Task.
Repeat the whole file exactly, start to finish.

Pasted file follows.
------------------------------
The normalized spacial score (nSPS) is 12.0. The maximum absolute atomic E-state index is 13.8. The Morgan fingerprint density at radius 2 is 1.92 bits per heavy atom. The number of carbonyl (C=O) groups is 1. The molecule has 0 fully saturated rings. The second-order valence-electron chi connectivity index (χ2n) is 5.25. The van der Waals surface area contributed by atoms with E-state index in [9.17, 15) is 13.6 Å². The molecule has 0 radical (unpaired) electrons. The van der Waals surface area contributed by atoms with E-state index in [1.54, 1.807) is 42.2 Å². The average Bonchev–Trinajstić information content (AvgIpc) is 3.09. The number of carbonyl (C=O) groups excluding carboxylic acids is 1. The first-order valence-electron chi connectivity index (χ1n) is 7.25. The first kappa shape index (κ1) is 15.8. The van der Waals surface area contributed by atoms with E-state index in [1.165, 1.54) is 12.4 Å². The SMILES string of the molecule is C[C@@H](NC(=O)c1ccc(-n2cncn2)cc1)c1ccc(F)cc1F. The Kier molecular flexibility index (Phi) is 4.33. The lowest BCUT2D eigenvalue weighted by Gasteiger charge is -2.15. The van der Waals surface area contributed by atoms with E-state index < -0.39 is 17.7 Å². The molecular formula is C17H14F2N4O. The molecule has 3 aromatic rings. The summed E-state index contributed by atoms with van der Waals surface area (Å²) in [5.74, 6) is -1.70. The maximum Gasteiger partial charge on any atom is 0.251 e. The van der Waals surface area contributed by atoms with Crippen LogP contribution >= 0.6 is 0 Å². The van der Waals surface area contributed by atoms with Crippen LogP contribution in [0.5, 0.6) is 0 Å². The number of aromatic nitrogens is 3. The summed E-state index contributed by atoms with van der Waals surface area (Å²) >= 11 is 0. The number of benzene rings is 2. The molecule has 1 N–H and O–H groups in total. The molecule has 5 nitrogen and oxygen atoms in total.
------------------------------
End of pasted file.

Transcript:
The normalized spacial score (nSPS) is 12.0. The maximum absolute atomic E-state index is 13.8. The Morgan fingerprint density at radius 2 is 1.92 bits per heavy atom. The number of carbonyl (C=O) groups is 1. The molecule has 0 fully saturated rings. The second-order valence-electron chi connectivity index (χ2n) is 5.25. The van der Waals surface area contributed by atoms with E-state index in [9.17, 15) is 13.6 Å². The molecule has 0 radical (unpaired) electrons. The van der Waals surface area contributed by atoms with E-state index in [1.54, 1.807) is 42.2 Å². The average Bonchev–Trinajstić information content (AvgIpc) is 3.09. The number of carbonyl (C=O) groups excluding carboxylic acids is 1. The first-order valence-electron chi connectivity index (χ1n) is 7.25. The first kappa shape index (κ1) is 15.8. The van der Waals surface area contributed by atoms with E-state index in [1.165, 1.54) is 12.4 Å². The SMILES string of the molecule is C[C@@H](NC(=O)c1ccc(-n2cncn2)cc1)c1ccc(F)cc1F. The Kier molecular flexibility index (Phi) is 4.33. The lowest BCUT2D eigenvalue weighted by Gasteiger charge is -2.15. The van der Waals surface area contributed by atoms with E-state index < -0.39 is 17.7 Å². The molecular formula is C17H14F2N4O. The molecule has 3 aromatic rings. The summed E-state index contributed by atoms with van der Waals surface area (Å²) in [5.74, 6) is -1.70. The maximum Gasteiger partial charge on any atom is 0.251 e. The van der Waals surface area contributed by atoms with Crippen LogP contribution >= 0.6 is 0 Å². The van der Waals surface area contributed by atoms with Crippen LogP contribution in [0.5, 0.6) is 0 Å². The number of aromatic nitrogens is 3. The summed E-state index contributed by atoms with van der Waals surface area (Å²) >= 11 is 0. The number of benzene rings is 2. The molecule has 1 N–H and O–H groups in total. The molecule has 5 nitrogen and oxygen atoms in total.